MotoGP 20: German Grand Prix Setup – guide, suspension, settings, & more
The Sachsenring is one of MotoGP’s toughest circuits. Here’s our best setup for Germany.
There’s also a beginner’s guide with all the tips and tricks you need to get off on the right foot. If you’re new to the MotoGP series or motorcycle games in general, this is the ideal guide for you.
If you feel prepared to race the likes of Marquez and Rossi though, we have what you need to be fast.
Setups are crucial to being fast in motorsport, especially when you’re new to the two-wheeled categories.
Here’s the setup you need to be rapid around the Sachsenring in MotoGP 20!
The Sachsenring has a smooth surface and its kerbs aren’t harsh. This allows you to be more adventurous with your choice of tyres for the race.
You could opt for a soft on the front axle, but this will likely mean you need to conserve in the closing stages.
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We recommend using the mediums on the front and rear axles. This will allow you to push all the way through the race without losing front bite in the tight first sector corners.
The Sachsenring rewards faster cornering over straight line speed. Your suspension setup should reflect this, as even the pit straight isn’t a lengthy one.
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The preload values for both the front and rear have to be turned up to 10 to allow the bike to lean as much as possible through the first sector.
Your fork values need to also be the high, with 10 compression and 7 rebound. This makes the springs have less damping and therefore more responsive in the corners.
Shock absorbers should be on the higher side too, with a rebound value of 5 and 8 compression. The kerbs aren’t harsh at all here and should generally be avoided due to the big gravel traps.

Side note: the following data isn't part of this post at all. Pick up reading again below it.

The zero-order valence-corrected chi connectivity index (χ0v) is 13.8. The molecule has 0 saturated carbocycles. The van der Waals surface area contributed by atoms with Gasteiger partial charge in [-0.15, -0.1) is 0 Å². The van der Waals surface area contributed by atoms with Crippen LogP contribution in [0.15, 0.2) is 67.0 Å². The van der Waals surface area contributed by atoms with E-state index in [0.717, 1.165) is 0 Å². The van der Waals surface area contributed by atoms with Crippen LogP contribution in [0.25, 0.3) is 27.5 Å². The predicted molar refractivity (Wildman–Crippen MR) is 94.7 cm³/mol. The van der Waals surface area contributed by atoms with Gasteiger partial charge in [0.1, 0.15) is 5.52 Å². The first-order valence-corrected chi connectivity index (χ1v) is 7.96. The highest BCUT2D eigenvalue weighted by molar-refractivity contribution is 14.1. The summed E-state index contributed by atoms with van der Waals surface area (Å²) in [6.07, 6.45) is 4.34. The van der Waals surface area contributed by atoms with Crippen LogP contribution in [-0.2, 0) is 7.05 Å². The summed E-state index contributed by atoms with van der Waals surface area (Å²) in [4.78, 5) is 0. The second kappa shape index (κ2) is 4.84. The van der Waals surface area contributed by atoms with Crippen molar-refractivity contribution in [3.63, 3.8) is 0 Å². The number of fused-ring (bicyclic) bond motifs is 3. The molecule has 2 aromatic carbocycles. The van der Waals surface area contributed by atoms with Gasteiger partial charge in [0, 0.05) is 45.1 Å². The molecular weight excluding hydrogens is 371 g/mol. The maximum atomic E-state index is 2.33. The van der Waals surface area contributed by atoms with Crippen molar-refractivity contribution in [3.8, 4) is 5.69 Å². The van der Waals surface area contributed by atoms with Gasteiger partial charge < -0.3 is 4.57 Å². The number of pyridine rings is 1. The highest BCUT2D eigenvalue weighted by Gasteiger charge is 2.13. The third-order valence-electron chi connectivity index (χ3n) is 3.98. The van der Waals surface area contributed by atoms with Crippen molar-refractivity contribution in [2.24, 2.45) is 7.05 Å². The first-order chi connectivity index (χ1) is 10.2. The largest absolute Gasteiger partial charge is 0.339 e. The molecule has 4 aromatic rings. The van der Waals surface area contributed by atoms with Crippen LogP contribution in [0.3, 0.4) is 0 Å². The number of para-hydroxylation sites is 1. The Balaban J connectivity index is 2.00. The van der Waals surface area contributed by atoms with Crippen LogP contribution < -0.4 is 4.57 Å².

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The springs need to near the middle of the road when it comes to their hardness. The harsh damping should compensate and let you get away with softer springs. We opted for 4 on the front and 8 on the rear.
Your suspension is set up to avoid understeer and the steering adjustment needs to be along the same lines to be fast in the tight corners.
The steering head inclination and trail need to be all the way down at 0. The downside of these settings though is that the bike could become unstable.
Turn these values up if that’s the case, even if it does make the first sector more arduous.
Your gear ratios need to be set almost entirely to the default values for the Sachsenring.
First gear is the only one that needs to be different, turn that up to as high as possible to aid low speed acceleration. You could turn these ratios down though, especially top and sixth gear to aid acceleration.
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This circuit doesn’t have many big stops due to its low top speed. Therefore, your braking system shouldn’t deviate from the defaults of 340mm and 220mm.
If you go for bigger brakes, you add weight to the bike. Smaller brakes will lengthen your braking zones and leave you vulnerable to attack.
The Sachsenring doesn’t have many big traction zones. However, many of its corner exits are off camber or on a decline, so the traction control needs to be turned up to 3.
The engine braking needs to be turned up to the max of 4 though, as you’ll need to lose speed through the kinks of Turns 13 and 14 to avoid using the brakes much.
Anti-wheelie aid can go down to 3 but no lower as the front axle loves to raise up.
Power should be up to 2 for the straights in the race and qualifying. All of the ECU settings can be adjusted on track and during the race so feel free to alter these as your race progresses.